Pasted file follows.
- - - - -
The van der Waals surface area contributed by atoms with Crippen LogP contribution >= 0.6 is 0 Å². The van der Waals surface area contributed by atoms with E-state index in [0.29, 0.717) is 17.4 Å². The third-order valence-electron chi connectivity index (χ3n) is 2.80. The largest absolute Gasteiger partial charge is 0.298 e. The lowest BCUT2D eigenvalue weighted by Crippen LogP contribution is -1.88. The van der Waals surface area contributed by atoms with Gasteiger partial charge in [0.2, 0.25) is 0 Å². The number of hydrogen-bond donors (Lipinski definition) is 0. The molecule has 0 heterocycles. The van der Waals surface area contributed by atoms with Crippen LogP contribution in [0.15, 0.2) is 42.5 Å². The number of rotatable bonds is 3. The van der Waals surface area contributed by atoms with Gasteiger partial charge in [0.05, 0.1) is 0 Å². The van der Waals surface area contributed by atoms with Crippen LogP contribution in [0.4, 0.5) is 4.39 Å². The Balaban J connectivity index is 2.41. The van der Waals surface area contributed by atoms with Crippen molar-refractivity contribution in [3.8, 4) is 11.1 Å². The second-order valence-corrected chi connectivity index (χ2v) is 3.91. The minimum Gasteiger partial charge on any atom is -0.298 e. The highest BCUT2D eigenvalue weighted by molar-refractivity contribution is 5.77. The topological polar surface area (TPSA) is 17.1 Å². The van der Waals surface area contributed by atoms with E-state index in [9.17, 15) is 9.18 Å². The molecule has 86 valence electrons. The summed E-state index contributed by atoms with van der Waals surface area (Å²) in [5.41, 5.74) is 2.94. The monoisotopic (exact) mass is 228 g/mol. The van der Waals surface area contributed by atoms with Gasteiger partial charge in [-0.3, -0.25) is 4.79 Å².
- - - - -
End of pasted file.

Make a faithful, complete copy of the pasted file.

The van der Waals surface area contributed by atoms with Crippen LogP contribution >= 0.6 is 0 Å². The van der Waals surface area contributed by atoms with E-state index in [0.29, 0.717) is 17.4 Å². The third-order valence-electron chi connectivity index (χ3n) is 2.80. The largest absolute Gasteiger partial charge is 0.298 e. The lowest BCUT2D eigenvalue weighted by Crippen LogP contribution is -1.88. The van der Waals surface area contributed by atoms with Gasteiger partial charge in [0.2, 0.25) is 0 Å². The number of hydrogen-bond donors (Lipinski definition) is 0. The molecule has 0 heterocycles. The van der Waals surface area contributed by atoms with Crippen LogP contribution in [0.15, 0.2) is 42.5 Å². The number of rotatable bonds is 3. The van der Waals surface area contributed by atoms with Gasteiger partial charge in [0.05, 0.1) is 0 Å². The van der Waals surface area contributed by atoms with Crippen LogP contribution in [0.4, 0.5) is 4.39 Å². The Balaban J connectivity index is 2.41. The van der Waals surface area contributed by atoms with Crippen molar-refractivity contribution in [3.8, 4) is 11.1 Å². The second-order valence-corrected chi connectivity index (χ2v) is 3.91. The minimum Gasteiger partial charge on any atom is -0.298 e. The highest BCUT2D eigenvalue weighted by molar-refractivity contribution is 5.77. The topological polar surface area (TPSA) is 17.1 Å². The van der Waals surface area contributed by atoms with E-state index in [9.17, 15) is 9.18 Å². The molecule has 86 valence electrons. The summed E-state index contributed by atoms with van der Waals surface area (Å²) in [5.41, 5.74) is 2.94. The monoisotopic (exact) mass is 228 g/mol. The van der Waals surface area contributed by atoms with Gasteiger partial charge in [-0.3, -0.25) is 4.79 Å².